From the editor’s desk – ‘The Tablet’
What does a merciful Church look like, not just from the papal balcony overlooking the Piazza San Pietro but at the grass roots? Some answers to this question were beginning to emerge at a three-day conference at Durham University this week, held as the high point of this year’s celebrations of The Tablet’s 175th anniversary. Participants, a mixture of mostly lay readers of The Tablet with assorted parish clergy leavened by members of the university’s Centre for Catholic Studies and other distinguished academics, were in the mood for what felt like a collective sigh of relief after a long siege. Pope Francis has relaunched the Catholic project in a way that seems to have lifted a heavy burden off many Catholic shoulders.
Yet in a spirit of mercy they were not in the mood for blame. It was widely felt that Pope Benedict was faced with more than he could handle; that Pope John Paul II could only have been the media superstar he was. Nevertheless, the Church suffered under both of them – the disintegration of the Roman Curia as Benedict’s energy failed him; the shame of clerical child abuse scandals that were never properly addressed under St John Paul II; the one-size-fits-all micromanagement that happened under both of them; the silencing of original voices who ventured beyond a narrow path of orthodoxy; and above all, a Church that never seemed to understand its members but bullied them to be good. All those things are passing. A new sense of being proud to be Catholic has arrived. Whatever the downside of Francis’ papacy may eventually prove to be, and every papacy has particular weaknesses, this is an optimistic moment. There is mercy, hope, even joy. But as Professor Eamon Duffy remarked after reading a paper from Cardinal Walter Kasper (who was absent due to illness), these things should not have had to wait for a new pope. Catholicism should never depend for its health on the character of one man, however much the age encourages the cult of personality.
The 300 or so Tablet readers who attended the events in Durham may have arrived as separate individuals, but seemed quickly to coalesce through shared conversation, worship and meals into what became a kind of “Tablet community”.
A distinctively liberal and tolerant English Catholicism, without which The Tablet itself would not have survived, is emerging from the shadows. “Tablet Catholicism” may after all be indistinguishable from mainstream English Catholicism in general. Ever since it resisted Humanae Vitae in 1968, conservative voices tried to brand the journal as disloyal. But in taking its position, The Tablet, far from urging a libertarian approach, was recognising the faults and foibles of humanity that make it so difficult to follow the path of that encyclical. In the light of Francis’ gospel of mercy, the official Church has begun to glimpse what families have always known – that even in the case of transgressive sexual behaviour, it may be where love is, and so where God is. Pope Francis may not read The Tablet often, but he would have been comfortable among its readers in Durham.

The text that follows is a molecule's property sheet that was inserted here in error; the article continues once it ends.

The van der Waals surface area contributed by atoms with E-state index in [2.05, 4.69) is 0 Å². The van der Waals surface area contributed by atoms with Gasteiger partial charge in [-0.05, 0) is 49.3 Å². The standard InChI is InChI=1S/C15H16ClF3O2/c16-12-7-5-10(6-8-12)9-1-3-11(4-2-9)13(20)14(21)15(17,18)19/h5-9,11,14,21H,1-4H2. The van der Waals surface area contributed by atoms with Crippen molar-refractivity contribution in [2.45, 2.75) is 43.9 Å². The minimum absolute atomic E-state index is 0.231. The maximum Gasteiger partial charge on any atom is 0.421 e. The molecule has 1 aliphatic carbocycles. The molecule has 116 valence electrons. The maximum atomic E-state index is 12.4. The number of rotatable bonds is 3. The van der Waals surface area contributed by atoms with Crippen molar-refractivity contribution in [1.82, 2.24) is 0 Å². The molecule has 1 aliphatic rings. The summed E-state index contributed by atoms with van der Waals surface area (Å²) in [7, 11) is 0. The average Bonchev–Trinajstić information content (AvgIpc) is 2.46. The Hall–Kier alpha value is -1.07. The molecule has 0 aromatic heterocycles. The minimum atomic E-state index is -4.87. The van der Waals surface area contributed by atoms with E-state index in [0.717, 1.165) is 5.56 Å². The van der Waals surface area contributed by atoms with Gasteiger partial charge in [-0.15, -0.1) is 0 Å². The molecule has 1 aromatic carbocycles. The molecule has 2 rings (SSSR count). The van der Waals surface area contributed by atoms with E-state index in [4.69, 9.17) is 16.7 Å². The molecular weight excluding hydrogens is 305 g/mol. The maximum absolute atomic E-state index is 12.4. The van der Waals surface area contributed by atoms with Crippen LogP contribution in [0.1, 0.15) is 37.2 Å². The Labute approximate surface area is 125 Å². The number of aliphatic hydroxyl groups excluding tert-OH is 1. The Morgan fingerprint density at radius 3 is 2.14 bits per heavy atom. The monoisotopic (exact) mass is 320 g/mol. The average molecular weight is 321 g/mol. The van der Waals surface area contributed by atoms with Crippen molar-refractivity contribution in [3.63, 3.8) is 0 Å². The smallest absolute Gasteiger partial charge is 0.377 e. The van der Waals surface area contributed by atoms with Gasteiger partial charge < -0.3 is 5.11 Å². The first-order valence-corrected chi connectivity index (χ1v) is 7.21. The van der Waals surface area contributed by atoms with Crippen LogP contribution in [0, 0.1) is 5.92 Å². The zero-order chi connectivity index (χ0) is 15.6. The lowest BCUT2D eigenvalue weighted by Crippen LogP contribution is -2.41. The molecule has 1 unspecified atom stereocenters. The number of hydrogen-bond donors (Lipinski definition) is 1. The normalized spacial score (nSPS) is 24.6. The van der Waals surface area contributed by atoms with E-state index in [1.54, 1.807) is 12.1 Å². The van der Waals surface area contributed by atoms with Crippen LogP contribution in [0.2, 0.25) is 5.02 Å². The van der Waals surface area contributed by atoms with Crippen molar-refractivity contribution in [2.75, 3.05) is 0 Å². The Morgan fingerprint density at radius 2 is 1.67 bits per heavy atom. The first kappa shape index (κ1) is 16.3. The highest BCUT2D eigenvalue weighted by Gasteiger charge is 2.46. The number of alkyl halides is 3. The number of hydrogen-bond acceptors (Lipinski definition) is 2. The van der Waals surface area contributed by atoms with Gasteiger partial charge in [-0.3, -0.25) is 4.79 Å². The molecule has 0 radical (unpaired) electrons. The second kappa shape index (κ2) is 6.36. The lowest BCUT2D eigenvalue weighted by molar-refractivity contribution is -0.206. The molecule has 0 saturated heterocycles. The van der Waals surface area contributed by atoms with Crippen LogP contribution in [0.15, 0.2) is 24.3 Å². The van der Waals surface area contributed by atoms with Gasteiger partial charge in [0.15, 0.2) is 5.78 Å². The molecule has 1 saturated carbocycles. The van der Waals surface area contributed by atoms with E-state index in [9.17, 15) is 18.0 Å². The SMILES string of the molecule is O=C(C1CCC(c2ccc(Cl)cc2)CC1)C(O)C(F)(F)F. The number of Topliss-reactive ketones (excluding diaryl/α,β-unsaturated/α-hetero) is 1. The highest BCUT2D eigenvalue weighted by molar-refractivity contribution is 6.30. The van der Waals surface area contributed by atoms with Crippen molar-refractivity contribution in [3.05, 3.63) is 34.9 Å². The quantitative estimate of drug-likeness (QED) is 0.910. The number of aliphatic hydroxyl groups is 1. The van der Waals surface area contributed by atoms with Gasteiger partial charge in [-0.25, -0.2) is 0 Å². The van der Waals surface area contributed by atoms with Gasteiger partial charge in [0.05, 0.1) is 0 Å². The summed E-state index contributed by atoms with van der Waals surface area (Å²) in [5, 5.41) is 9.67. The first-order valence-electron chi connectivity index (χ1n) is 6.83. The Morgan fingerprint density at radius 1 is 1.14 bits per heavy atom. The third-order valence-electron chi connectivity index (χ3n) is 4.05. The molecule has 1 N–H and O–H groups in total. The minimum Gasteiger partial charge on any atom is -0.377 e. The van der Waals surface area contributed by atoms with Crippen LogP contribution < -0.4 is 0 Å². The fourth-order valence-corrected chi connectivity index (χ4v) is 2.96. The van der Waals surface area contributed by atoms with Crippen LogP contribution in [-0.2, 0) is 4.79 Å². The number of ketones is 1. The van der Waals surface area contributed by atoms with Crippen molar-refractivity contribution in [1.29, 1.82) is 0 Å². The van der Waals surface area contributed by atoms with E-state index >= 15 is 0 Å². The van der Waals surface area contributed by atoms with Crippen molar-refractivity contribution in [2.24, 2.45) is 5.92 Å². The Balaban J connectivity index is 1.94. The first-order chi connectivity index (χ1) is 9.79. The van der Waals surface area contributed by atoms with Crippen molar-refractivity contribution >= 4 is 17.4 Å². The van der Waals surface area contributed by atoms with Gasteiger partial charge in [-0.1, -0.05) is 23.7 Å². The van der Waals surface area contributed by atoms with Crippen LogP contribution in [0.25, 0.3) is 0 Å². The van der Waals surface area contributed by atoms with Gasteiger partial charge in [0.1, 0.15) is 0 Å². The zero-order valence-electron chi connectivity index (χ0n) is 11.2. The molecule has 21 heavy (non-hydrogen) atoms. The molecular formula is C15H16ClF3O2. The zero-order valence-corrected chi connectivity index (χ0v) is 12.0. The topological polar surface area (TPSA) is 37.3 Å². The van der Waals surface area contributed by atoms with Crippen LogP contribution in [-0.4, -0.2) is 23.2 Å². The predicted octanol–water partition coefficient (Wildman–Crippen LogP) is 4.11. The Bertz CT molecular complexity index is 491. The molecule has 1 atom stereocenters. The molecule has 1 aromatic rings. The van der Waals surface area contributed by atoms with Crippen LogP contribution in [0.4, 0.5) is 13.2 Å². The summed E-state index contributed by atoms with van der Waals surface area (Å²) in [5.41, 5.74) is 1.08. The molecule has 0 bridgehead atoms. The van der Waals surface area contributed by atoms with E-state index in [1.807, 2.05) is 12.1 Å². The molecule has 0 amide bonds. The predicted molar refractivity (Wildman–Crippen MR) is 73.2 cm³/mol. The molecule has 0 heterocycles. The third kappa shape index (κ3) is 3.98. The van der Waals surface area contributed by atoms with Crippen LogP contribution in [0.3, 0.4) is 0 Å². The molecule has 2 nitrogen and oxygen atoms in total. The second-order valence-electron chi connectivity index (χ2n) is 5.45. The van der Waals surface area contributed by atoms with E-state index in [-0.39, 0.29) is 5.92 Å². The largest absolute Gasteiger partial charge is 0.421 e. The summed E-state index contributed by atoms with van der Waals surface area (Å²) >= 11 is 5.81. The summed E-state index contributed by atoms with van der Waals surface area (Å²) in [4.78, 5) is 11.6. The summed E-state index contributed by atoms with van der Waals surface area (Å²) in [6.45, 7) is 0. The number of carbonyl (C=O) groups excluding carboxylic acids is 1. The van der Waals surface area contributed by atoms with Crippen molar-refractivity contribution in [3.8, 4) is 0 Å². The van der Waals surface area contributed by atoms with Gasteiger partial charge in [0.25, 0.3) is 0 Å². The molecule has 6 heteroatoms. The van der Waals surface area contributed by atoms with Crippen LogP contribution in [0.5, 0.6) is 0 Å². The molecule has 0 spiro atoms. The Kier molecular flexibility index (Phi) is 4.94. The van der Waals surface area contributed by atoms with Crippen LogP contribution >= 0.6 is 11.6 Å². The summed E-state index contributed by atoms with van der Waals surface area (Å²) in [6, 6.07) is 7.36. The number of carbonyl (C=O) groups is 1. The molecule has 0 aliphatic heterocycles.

At a time when our own Anglican Communion Churches seem to be at sixes and sevens on the matters of spiritual human concern connected with sexuality, bibilical authority and jurisdictional integrity, the Roman Catholic Church – after its recent Synod on The Family in Rome – seems set to bring new life to what had seemed to be a ‘loss of nerve’ in that institution after the promising path of renewal at Vatican II, under the leadership of Good Pope John XXIII.
With the increasing reversion to pre-Vatican II institutionalism;the revival of the Latin Mass, and other mediaeval ideas of ‘catholic propriety’ which tended, under Pope Benedict XV, to put the brakes on some of the forward movement already happening as a direct result of Vatican II; Pope Francis has already indicated his desire to revive the momentum gathered at the Council, by openly proposing new ways of looking at the established doctrines of the Catholic Church. While affecting not to interfere with the doctrines, the Pope has suggested ways in which they may be more mercifully and effectively be reviewed as ‘base-lines’ for human behaviour.
The Meeting celebrating 175 years of the U.K.’s oldest Roman Catholic newspaper, known as ‘The Tablet’ – at England’s Durham University – last week, brought a variety of Catholic clergy, laity, academics and observers together, and the outcome was obviously – from this report – a cautious feeling of hope about the future of the Roman Catholic Church – in the U.K. and around the world. The final paragraph of this report – highlighted by me – gives an idea of the place of ‘The Tablet’ in the lives of British Roman Catholics. As a liberal and open news commentator on Catholic affairs around the world, the Tablet has many readers from other Christian Churches – not least of those being Anglicans in Aotearoa/New Zealand.
Father Ron Smith, Christchurch, New Zealand